Leigh Swigart

Director, International Programs in Justice and Society
International Center for Ethics, Justice and Public Life
Brandeis University
Waltham, Massachusetts
swigart@brandeis.edu

leigh swigartI have worked for many years in the field of international justice, but was originally trained as a linguistic and cultural anthropologist. My earlier research involved African sociolinguistics and urban language use. After many years of organizing the Brandeis Institute for International Judges and other international law programs, I decided to pursue a question that emerged often during discussions among judges from a wide array of international courts and tribunals: How do such institutions handle the challenges of linguistic, and by extrapolation, cultural diversity that inevitably arise in their work?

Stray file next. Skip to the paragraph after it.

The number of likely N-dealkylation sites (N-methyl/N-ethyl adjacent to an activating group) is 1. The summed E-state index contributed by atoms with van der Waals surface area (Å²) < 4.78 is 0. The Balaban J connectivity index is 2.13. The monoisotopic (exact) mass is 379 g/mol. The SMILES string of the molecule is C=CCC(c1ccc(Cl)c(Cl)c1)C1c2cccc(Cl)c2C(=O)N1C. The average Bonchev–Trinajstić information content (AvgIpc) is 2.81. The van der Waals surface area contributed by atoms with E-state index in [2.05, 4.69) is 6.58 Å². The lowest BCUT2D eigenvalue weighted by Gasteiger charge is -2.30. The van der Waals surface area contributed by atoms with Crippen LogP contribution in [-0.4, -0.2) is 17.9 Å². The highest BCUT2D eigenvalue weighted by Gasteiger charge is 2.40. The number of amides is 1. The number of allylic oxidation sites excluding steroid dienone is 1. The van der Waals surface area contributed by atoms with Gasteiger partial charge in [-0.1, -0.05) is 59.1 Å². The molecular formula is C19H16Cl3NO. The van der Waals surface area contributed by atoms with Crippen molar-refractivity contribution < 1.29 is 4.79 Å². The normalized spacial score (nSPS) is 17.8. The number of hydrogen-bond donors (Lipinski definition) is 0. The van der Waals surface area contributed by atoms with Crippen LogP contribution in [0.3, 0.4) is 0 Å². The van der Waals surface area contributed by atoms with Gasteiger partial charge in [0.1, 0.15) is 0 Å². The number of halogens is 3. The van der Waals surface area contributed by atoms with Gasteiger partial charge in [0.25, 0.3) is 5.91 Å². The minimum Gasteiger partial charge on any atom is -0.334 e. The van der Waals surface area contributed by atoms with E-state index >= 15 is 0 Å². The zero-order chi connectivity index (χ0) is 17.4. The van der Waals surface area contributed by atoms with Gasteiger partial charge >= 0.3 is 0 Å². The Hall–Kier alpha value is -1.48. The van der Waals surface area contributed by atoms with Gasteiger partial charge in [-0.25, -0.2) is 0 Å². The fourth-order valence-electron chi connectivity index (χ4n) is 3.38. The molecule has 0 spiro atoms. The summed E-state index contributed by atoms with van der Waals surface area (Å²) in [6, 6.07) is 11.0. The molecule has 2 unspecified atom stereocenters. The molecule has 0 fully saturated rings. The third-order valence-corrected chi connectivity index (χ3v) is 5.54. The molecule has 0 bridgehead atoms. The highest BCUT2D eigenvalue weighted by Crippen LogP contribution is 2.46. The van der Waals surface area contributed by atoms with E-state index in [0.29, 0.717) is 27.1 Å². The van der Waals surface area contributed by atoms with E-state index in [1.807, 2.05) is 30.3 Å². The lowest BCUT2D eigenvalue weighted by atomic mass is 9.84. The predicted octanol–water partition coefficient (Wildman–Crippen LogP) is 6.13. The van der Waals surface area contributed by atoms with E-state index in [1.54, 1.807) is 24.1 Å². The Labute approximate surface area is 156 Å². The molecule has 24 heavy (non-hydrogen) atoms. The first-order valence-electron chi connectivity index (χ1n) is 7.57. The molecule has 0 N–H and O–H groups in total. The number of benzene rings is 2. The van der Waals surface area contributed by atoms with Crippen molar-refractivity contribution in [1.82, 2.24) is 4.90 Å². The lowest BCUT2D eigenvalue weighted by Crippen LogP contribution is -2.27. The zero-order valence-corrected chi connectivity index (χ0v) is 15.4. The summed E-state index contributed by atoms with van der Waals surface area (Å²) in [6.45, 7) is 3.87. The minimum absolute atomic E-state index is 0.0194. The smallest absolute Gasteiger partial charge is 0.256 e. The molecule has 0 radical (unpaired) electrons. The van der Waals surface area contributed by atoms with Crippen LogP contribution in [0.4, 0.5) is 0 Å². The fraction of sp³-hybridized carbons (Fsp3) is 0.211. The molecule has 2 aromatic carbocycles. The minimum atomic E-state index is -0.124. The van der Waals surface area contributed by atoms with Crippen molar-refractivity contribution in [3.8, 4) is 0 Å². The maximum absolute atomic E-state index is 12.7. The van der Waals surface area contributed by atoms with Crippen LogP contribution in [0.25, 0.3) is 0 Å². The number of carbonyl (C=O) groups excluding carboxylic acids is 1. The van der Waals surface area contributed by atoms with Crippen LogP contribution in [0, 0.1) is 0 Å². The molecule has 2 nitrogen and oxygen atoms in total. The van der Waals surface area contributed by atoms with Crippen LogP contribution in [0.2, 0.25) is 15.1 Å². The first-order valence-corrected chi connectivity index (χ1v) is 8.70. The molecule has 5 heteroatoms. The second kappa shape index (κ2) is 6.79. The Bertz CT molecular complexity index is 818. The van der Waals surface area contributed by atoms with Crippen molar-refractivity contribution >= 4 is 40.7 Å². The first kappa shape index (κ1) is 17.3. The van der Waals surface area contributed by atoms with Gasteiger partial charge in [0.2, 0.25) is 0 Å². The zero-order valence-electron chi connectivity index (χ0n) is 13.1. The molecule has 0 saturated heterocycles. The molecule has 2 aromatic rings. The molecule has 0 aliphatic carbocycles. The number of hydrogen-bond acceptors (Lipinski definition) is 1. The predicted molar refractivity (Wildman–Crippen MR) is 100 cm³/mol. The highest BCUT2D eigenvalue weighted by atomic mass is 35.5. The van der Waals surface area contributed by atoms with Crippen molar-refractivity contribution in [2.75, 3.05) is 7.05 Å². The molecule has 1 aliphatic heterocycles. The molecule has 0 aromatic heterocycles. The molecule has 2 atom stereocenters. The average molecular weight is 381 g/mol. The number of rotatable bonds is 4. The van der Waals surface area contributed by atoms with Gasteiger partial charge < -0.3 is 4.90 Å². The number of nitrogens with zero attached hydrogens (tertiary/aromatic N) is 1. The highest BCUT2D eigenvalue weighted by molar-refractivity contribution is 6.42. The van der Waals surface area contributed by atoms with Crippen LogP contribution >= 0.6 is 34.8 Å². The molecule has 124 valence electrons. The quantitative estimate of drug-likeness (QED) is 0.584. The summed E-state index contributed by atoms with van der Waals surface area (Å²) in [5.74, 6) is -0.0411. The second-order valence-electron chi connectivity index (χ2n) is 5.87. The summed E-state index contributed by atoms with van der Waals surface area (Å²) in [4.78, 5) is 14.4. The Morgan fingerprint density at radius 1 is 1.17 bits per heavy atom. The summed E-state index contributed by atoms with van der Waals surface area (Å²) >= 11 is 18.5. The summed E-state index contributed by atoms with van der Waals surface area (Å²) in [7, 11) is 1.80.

Over the past several years, I have turned my attention to the use of African languages in contemporary processes of international criminal justice. My most recent project, "Global Court, Local Languages: How the International Criminal Court Pursues Multilingual Justice," used an ethnographic approach to examine how the ICC accommodates the language needs of both its staff and its constituents, which include victims, populations affected by crimes and the international community more generally. My study looked at the role and status of the court's working languages — English and French — as well as its almost three dozen situation languages, many of them from the African continent. The study sought to elucidate the whole constellation of challenges, considerations and complexities associated with multilingualism and cultural difference at the ICC. The ultimate aim of the study was to shed light on critical aspects of the work of one of the most important institutions of the early 21st century.

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